Lisdexamfetamine dimesylate in ADHD phase 3 data presented
Shire and New River Pharmaceuticals Inc. announce that their investigational ADHD treatment, lisdexamfetamine dimesylate, also known as NRP104 or LDX, yielded a 60 percent improvement in the primary rating scale scores for symptoms of Attention-Deficit/Hyperactivity Disorder in children aged 6 to 12 years who received six months of treatment in an open-label phase 3 study presented at a national meeting of child and adolescent psychiatrists.

Extensively drug-resistant tuberculosis is emerging threat
Strains of tuberculosis (TB) that are resistant to both first-line and second-line drugs could threaten the success of not only tuberculosis programs, but also HIV treatment programs worldwide, according to an article published online this week in the Lancet.

NSF, NIH award Ecology of Infectious Diseases grants
Over the past 20 years, unprecedented changes in biodiversity have coincided with the emergence and re-emergence of numerous infectious diseases around the world.

Profiles of serial killers have limitations
UC-Davis forensic psychiatrists addressed the limitations of FBI profiles of serial killers at the annual meeting of the American Academy of Psychiatry and the Law.

Bee genome information housed at Texas A&M University
About three years ago, Dr. Christine Elsik -- an expert in genomics in the department of animal science at Texas A&M University -- offered to house the data from the honey bee genome sequencing project at Baylor College of Medicine's Human Genome Sequencing Center.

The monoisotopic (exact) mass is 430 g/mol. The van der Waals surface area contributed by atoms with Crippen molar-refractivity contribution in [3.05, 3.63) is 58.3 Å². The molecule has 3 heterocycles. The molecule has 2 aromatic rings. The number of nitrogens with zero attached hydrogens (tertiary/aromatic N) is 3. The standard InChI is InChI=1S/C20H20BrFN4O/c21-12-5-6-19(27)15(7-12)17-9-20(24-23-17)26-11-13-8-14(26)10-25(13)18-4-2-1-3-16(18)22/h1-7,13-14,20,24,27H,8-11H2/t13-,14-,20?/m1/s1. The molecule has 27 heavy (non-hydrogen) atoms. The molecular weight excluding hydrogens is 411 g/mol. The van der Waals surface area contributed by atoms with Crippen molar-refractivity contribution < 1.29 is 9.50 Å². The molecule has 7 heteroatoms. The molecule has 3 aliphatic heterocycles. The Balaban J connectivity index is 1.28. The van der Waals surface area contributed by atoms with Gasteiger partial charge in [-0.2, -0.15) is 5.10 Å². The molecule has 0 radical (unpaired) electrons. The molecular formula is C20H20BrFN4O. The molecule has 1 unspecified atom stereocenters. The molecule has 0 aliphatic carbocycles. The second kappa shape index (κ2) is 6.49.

Discovery of gamma rays from the edge of a black hole
H.E.S.S. discovers drastic variations of very-high-energy gamma rays from the central engine of the giant elliptical galaxy M 87.

Award to help MSU math prof add up really big solutions
Andrew Christlieb's problems start out large: mathematical problems so large that

Michigan State researcher traces the evolution of honey bee gender
A first-of-its-kind evolutionary strategy discovered among invertebrate organisms -- or honey bees -- shows how a complex genetic mechanism determines gender and maximizes gene transmission to the next generation of several bee species.

DAYTRANA (methylphenidate transdermal system) provides individualized ADHD symptom management
Shire's Attention Deficit Hyperactivity Disorder patch, DAYTRANA tm (methylphenidate transdermal system) has significant efficacy in reducing the symptoms of ADHD in children aged 6 to 12 years, even when removed earlier than the recommended nine hours.

Turning a nuclear spotlight on illegal weapons material
Researchers at the National Institute of Standards and Technology (NIST) and Oak Ridge National Laboratory (ORNL) have demonstrated that they can cheaply, quickly, and accurately identify even subnanogram amounts of weapon-grade plutonium and uranium.

MIT's pint-sized engine promises high efficiency, low cost
MIT researchers are developing a half-sized gasoline engine that performs like its full-sized cousin but offers fuel efficiency approaching that of today's hybrid engine system -- at a far lower cost.

Fauci and Foege receive Richmond Awards for their lifelong efforts at protecting health
Harvard School of Public Health (HSPH) has awarded its highest honor, for the promotion of high public health standards among vulnerable populations, to William H.

Bacterial 'switch gene' regulates how oceans emit sulfur into atmosphere
Scientists have discovered a bacterial

Race-based discrimination contributes to African-American health disparities
The experience of racial discrimination may be a key factor in explaining why African-Americans have higher rates of obesity and suffer at higher rates from such diseases as diabetes and cardiovascular disorders, according to UCLA researchers.